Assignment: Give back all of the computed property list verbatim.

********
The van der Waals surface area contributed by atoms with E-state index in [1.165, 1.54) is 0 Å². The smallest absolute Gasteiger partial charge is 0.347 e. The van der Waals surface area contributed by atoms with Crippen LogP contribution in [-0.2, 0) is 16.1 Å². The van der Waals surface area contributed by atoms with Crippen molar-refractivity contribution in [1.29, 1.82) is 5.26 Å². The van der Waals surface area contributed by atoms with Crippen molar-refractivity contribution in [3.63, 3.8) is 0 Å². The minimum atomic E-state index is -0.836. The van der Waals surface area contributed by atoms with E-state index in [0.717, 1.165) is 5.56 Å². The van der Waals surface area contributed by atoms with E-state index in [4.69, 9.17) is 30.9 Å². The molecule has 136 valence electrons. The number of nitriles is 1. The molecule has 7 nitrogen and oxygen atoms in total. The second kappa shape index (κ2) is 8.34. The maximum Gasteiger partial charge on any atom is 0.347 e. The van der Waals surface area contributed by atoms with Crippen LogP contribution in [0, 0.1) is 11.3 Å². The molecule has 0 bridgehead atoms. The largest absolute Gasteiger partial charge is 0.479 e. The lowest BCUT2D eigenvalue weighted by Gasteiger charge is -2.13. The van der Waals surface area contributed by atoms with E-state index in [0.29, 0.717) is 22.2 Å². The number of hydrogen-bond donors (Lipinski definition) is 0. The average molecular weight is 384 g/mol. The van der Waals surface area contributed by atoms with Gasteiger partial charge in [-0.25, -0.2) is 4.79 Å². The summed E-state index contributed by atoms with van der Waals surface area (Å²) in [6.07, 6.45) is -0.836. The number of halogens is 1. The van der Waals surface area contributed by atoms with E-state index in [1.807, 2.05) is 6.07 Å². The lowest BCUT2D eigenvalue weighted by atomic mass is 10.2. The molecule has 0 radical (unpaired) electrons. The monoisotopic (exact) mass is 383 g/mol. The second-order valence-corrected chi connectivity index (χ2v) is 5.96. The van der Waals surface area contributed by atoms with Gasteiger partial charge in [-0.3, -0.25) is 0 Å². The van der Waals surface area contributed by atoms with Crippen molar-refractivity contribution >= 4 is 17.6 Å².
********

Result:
The van der Waals surface area contributed by atoms with E-state index in [1.165, 1.54) is 0 Å². The smallest absolute Gasteiger partial charge is 0.347 e. The van der Waals surface area contributed by atoms with Crippen LogP contribution in [-0.2, 0) is 16.1 Å². The van der Waals surface area contributed by atoms with Crippen molar-refractivity contribution in [1.29, 1.82) is 5.26 Å². The van der Waals surface area contributed by atoms with Crippen molar-refractivity contribution in [3.63, 3.8) is 0 Å². The minimum atomic E-state index is -0.836. The van der Waals surface area contributed by atoms with E-state index in [0.717, 1.165) is 5.56 Å². The van der Waals surface area contributed by atoms with E-state index in [4.69, 9.17) is 30.9 Å². The molecule has 136 valence electrons. The number of nitriles is 1. The molecule has 7 nitrogen and oxygen atoms in total. The second kappa shape index (κ2) is 8.34. The maximum Gasteiger partial charge on any atom is 0.347 e. The van der Waals surface area contributed by atoms with Crippen LogP contribution in [0, 0.1) is 11.3 Å². The molecule has 0 bridgehead atoms. The largest absolute Gasteiger partial charge is 0.479 e. The lowest BCUT2D eigenvalue weighted by Gasteiger charge is -2.13. The van der Waals surface area contributed by atoms with E-state index in [0.29, 0.717) is 22.2 Å². The number of hydrogen-bond donors (Lipinski definition) is 0. The average molecular weight is 384 g/mol. The van der Waals surface area contributed by atoms with Gasteiger partial charge in [-0.25, -0.2) is 4.79 Å². The summed E-state index contributed by atoms with van der Waals surface area (Å²) in [6.07, 6.45) is -0.836. The number of halogens is 1. The van der Waals surface area contributed by atoms with E-state index in [1.807, 2.05) is 6.07 Å². The lowest BCUT2D eigenvalue weighted by atomic mass is 10.2. The molecule has 0 radical (unpaired) electrons. The monoisotopic (exact) mass is 383 g/mol. The second-order valence-corrected chi connectivity index (χ2v) is 5.96. The van der Waals surface area contributed by atoms with Gasteiger partial charge in [-0.3, -0.25) is 0 Å². The van der Waals surface area contributed by atoms with Crippen molar-refractivity contribution >= 4 is 17.6 Å².